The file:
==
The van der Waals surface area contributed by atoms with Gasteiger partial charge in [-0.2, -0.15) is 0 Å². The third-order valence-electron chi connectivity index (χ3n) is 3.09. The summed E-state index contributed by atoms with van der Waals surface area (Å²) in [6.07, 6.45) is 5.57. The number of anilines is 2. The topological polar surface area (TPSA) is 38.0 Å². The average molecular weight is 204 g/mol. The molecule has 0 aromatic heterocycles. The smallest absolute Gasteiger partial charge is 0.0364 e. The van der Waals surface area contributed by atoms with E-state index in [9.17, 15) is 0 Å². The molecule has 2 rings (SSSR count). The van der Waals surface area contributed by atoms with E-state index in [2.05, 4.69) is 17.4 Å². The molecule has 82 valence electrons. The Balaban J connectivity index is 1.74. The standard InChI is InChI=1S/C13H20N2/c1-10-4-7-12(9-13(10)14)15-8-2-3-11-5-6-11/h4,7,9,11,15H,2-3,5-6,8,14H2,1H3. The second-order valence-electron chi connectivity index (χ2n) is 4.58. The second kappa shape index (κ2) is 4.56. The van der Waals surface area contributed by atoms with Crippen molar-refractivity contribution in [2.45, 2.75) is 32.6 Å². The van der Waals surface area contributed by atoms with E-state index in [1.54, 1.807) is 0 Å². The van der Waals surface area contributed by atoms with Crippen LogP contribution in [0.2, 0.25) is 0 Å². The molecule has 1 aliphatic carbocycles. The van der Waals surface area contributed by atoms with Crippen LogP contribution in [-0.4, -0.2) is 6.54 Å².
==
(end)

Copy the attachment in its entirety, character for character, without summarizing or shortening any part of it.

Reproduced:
The van der Waals surface area contributed by atoms with Gasteiger partial charge in [-0.2, -0.15) is 0 Å². The third-order valence-electron chi connectivity index (χ3n) is 3.09. The summed E-state index contributed by atoms with van der Waals surface area (Å²) in [6.07, 6.45) is 5.57. The number of anilines is 2. The topological polar surface area (TPSA) is 38.0 Å². The average molecular weight is 204 g/mol. The molecule has 0 aromatic heterocycles. The smallest absolute Gasteiger partial charge is 0.0364 e. The van der Waals surface area contributed by atoms with E-state index in [9.17, 15) is 0 Å². The molecule has 2 rings (SSSR count). The van der Waals surface area contributed by atoms with E-state index in [2.05, 4.69) is 17.4 Å². The molecule has 82 valence electrons. The Balaban J connectivity index is 1.74. The standard InChI is InChI=1S/C13H20N2/c1-10-4-7-12(9-13(10)14)15-8-2-3-11-5-6-11/h4,7,9,11,15H,2-3,5-6,8,14H2,1H3. The second-order valence-electron chi connectivity index (χ2n) is 4.58. The second kappa shape index (κ2) is 4.56. The van der Waals surface area contributed by atoms with Crippen molar-refractivity contribution in [2.45, 2.75) is 32.6 Å². The van der Waals surface area contributed by atoms with E-state index in [1.54, 1.807) is 0 Å². The van der Waals surface area contributed by atoms with Crippen LogP contribution in [0.2, 0.25) is 0 Å². The molecule has 1 aliphatic carbocycles. The van der Waals surface area contributed by atoms with Crippen LogP contribution in [-0.4, -0.2) is 6.54 Å².